Claimed to be the best bio on Anne Boleyn to date, and I agree I think I like Anne best portrayed as she really was, not based upon all the myths and, let s face it, downright lies that surrounded her rise and ultimate destruction.
Everything is well researched and the supporting evidence is facinating, ranging from letters, artwork and the royal accounts, to songs and poetry Ives gives an amazing insight into life as it was in the Tudor Court and the major personalities within it Henry VIII, the Boleyns, Cromwell, Wyatt, Wolsey, Chapuys, Suffolk, Norfolk cIf you are interested in the Tudors and appreciate historical accuracy, then I highly recommend this book.
I LOVED IT Ives feels like the best of both worlds his credentials as a legal historian make him detailed an analytical enough that he s a authoritative source on Anne Boleyn, while his well supported admiration for her makes the sometimes dry, dense writing style worth it for anyone accustomed to popular historians like Alison Weir and Joanna Denny Considering the lack of solid historical documents or artifacts from Anne herself even trying to establish her birth year causes controversy , Ives does a brilliant job of presenting historical evidence and then offering well informed, interesting speculations without seeming biased He also imparts a thorough understanding of politics and social life in the Tudor era without you feeling as if he s side tracking himself And as someone who s had a life long fascination of Anne Boleyn, there s something extremely wonderful about a historian like Ives who admired Anne enough to make her the sole subject of an authoritative biography.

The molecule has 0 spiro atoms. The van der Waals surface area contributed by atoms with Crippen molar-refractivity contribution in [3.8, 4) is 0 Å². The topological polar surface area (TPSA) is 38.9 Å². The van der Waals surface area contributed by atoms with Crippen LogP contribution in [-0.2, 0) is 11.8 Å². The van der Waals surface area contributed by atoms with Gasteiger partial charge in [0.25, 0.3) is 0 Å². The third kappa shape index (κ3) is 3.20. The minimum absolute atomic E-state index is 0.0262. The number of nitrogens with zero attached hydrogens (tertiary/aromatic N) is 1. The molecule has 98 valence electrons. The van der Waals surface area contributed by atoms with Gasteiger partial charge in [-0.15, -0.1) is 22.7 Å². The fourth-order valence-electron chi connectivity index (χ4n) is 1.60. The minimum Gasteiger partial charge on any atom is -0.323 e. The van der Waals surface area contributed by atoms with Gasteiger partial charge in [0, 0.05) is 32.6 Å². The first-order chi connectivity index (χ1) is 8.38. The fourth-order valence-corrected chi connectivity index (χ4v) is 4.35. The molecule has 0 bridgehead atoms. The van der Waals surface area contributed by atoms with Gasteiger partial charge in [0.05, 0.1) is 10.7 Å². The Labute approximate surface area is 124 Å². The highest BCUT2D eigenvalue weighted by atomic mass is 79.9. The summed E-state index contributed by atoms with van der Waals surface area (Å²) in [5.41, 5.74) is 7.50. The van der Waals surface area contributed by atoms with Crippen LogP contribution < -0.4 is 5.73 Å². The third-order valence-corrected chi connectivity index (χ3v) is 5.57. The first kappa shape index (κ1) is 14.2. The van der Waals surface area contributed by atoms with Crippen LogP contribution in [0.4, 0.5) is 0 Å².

This was a wonderful and very complete biography of this amazing woman.
Exceptionally well researched, but written in dry style with an overwhelming amount of detail Excellent political analysis of her rise and fall, but very little about her personality motives essence come through I could have done with a little less of Thomas Wyatt s tedious verse too It s quite a feat to make Anne Boleyn boring, yet Ives manages to do so here I had to push myself to finish it.